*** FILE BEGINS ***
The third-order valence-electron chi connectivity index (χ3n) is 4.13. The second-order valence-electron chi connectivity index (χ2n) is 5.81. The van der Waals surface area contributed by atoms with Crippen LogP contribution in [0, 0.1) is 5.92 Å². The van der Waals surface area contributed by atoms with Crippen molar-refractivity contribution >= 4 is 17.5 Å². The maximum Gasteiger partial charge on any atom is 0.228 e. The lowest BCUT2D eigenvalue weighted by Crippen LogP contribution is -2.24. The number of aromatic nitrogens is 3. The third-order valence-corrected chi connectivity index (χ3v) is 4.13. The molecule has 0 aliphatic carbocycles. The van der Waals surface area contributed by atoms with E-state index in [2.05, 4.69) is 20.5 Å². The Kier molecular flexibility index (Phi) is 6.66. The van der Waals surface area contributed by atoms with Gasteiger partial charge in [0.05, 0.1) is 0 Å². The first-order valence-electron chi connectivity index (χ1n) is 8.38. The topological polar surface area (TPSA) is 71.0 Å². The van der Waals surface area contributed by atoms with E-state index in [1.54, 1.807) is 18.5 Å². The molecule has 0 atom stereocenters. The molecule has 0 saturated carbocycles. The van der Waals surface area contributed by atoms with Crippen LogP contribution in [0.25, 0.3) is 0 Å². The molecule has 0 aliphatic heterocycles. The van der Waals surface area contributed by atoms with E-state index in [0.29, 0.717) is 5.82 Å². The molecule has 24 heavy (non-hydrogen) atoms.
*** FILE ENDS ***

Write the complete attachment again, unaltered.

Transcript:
The third-order valence-electron chi connectivity index (χ3n) is 4.13. The second-order valence-electron chi connectivity index (χ2n) is 5.81. The van der Waals surface area contributed by atoms with Crippen LogP contribution in [0, 0.1) is 5.92 Å². The van der Waals surface area contributed by atoms with Crippen molar-refractivity contribution >= 4 is 17.5 Å². The maximum Gasteiger partial charge on any atom is 0.228 e. The lowest BCUT2D eigenvalue weighted by Crippen LogP contribution is -2.24. The number of aromatic nitrogens is 3. The third-order valence-corrected chi connectivity index (χ3v) is 4.13. The molecule has 0 aliphatic carbocycles. The van der Waals surface area contributed by atoms with E-state index in [2.05, 4.69) is 20.5 Å². The Kier molecular flexibility index (Phi) is 6.66. The van der Waals surface area contributed by atoms with Gasteiger partial charge in [0.05, 0.1) is 0 Å². The first-order valence-electron chi connectivity index (χ1n) is 8.38. The topological polar surface area (TPSA) is 71.0 Å². The van der Waals surface area contributed by atoms with E-state index in [1.54, 1.807) is 18.5 Å². The molecule has 0 atom stereocenters. The molecule has 0 saturated carbocycles. The van der Waals surface area contributed by atoms with Crippen LogP contribution in [0.25, 0.3) is 0 Å². The molecule has 0 aliphatic heterocycles. The van der Waals surface area contributed by atoms with E-state index in [0.29, 0.717) is 5.82 Å². The molecule has 24 heavy (non-hydrogen) atoms.